Codes, trust and tackling challenges head-on
Date posted: March 23, 2013
Codes of Practice for the care and handling of farm animals are one of
the hot topics at LCC. What's the approach, in a nutshell?
It's about teamwork and keeping Canada competitive, says Jackie Wepruk,
Manager of the National Farm Animal Care Council (NFACC).
"The Codes" are guidelines designed to support responsible
livestock welfare practices and keep everyone involved in livestock care and
handling on the same page. They also provide a clear reference livestock
industries can point to in addressing questions and rising expectations from
consumers, the marketplace and society in general, both domestically and
Four keys to success
1. Round-table process fosters collaboration. "We're trying
to ensure there's a more collaborative approach where all of the relevant
stakeholders are involved in the decision making," says Wepruk. "We
want to work to breakdown this cognitive dissonance on all sides. Everyone has
their own view on animal welfare and. Our ultimate goal is yes we're making
progress on animal welfare but we're also maintaining the viability of Canadian
2. Anchoring Canada's success. The Codes are really the foundation of
our Canadian animal welfare system.," says Wepruk. "They really do
serve as our national understanding of what animal care requirements are and
what recommended practices should be.
3. Strong science, but practical too. "It's really important the Codes
are scientifically informed and that we have a strong scientific basis for what
we're saying," says Wepruk. "But science can't tell us the whole
picture. Science can tell us what is but it can't tell us what ought to be. At
the same time we need to ensure that our Codes and what we're doing on farm
animal welfare is practical. Because ultimately if farmers and those involved
in animal agriculture can't implement the Codes, then there's not much point in
4. Meeting society expectations. The Code also need to reflect societal
expectations for responsible animal care, says Wepruk. "Societal views
change and we are seeing that change. Views are not homogenous on farm animal
welfare so this can be a tough one to get at. We're not talking about the
single interest group that is picketing a company. We need to focus on the
general consumer and keeping a strong relationship."
license' and economics take focus at Livestock Care Conference
Posted: March 26, 2013
There's no question farm animal welfare is an issue putting livestock
industries in the spotlight and driving new expectations. But what are the best
pathways to bolster consumer trust while balancing industry economics and
That was the crux of the discussion and debate at the 2013 Livestock
Care Conference, where a range of farm animal care experts, industry leaders,
producers, students and other stakeholders took stock of the state of the
welfare issue, industry progress and how to capture the opportunities ahead.
The conference was hosted by Alberta Farm Animal Care (AFAC), which represents
the major livestock producer organizations in the province, along with the
Alberta Veterinary Medical Association.
"In a market system, the real driver of change is through the
consumer," says Dr. James Reynolds of the College of Veterinary Medicine,
Western University in Ponoma, California. "Livestock industries have a
license to produce. Society gives the license and it comes with conditions. The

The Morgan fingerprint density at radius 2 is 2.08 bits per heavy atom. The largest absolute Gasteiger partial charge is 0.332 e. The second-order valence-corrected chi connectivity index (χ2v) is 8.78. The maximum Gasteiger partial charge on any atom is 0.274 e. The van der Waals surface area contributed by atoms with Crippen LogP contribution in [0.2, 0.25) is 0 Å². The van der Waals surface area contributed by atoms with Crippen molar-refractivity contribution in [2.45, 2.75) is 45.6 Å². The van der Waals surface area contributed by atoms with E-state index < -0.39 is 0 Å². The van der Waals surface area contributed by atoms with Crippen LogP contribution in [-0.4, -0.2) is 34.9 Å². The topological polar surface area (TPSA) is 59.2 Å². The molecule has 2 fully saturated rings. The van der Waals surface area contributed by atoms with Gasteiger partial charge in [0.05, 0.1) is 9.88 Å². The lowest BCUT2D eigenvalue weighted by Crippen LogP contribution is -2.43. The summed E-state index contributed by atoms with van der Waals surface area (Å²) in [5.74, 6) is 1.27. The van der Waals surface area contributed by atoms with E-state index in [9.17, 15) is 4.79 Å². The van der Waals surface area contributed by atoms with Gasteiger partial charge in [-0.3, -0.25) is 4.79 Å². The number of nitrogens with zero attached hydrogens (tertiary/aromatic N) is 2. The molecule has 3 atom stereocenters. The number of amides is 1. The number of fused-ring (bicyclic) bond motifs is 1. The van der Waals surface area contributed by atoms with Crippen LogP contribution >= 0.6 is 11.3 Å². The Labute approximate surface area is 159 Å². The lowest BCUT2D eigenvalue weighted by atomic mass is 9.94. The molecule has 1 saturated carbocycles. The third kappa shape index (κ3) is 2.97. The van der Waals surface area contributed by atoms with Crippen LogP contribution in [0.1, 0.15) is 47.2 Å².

challenge is to continually foster understanding and strengthen that
Livestock producers and their industries represent the front line of
responsible livestock welfare and animal husbandry practices. Through efforts
such as AFAC and similar-targeted efforts in other jurisdictions, they have
emerged as leaders in promoting awareness, communication, research, guidelines
and innovation on farm animal care.
Today there are increasingly higher expectations for transparency - not
only communicating and explaining but also increasingly 'proving' best
practices and approaches, says Reynolds. In Canada, the U.S. and elsewhere
there has been a whirlwind of activity and progress over many years now
reaching a high point.
The heavyweights of the global food industry are ramping-up their focus
and programs related to animal welfare. "It's absolutely a top
priority," says Dr. Lily Edwards-Callaway, Animal Welfare Specialist with
JBS, the world's largest animal protein company and largest processor of beef.
"We strongly believe we are stewards of our animals. It's our
responsibility and we take it seriously." She oversees the animal welfare
programs for cattle, pigs and lambs at JBS USA. Each of the company's
processing plants in Canada and the U.S. now has a certified animal handling
auditor and runs three different types of auditing systems.
In Canada, a key focus of activity in recent years has been the
development of updated Codes of Practice for the care and handling of farm
animals - a process coordinated through the National Farm Animal Care Council
(NFACC). "The Codes" are guidelines designed to support responsible
livestock welfare practices and keep everyone involved in livestock care and
handling on the same page, says Jackie Wepruk, Manager of NFACC. They also
provide a clear reference livestock industries can point to in addressing
questions and rising expectations from consumers, the marketplace and society
Individual commodity and producer organizations are helping drive a
range of complementary, species-specific programs. Several case study examples
were highlighted at the conference through presentations by Mike Slomp,
Industry and Member Services Manager of Alberta Milk; Trevor Prout, Producer
Programs Manager of Alberta Chicken Producers; and Catherine Scovil, Executive
Director of the Canadian Pork Council.
At a broader international level, one of the big drivers is the World Organisation
for Animal Health (OIE), the major intergovernmental global organization
responsible for improving animal health worldwide, with a total of 178 member
countries including Canada. While OIE has traditionally focused on animal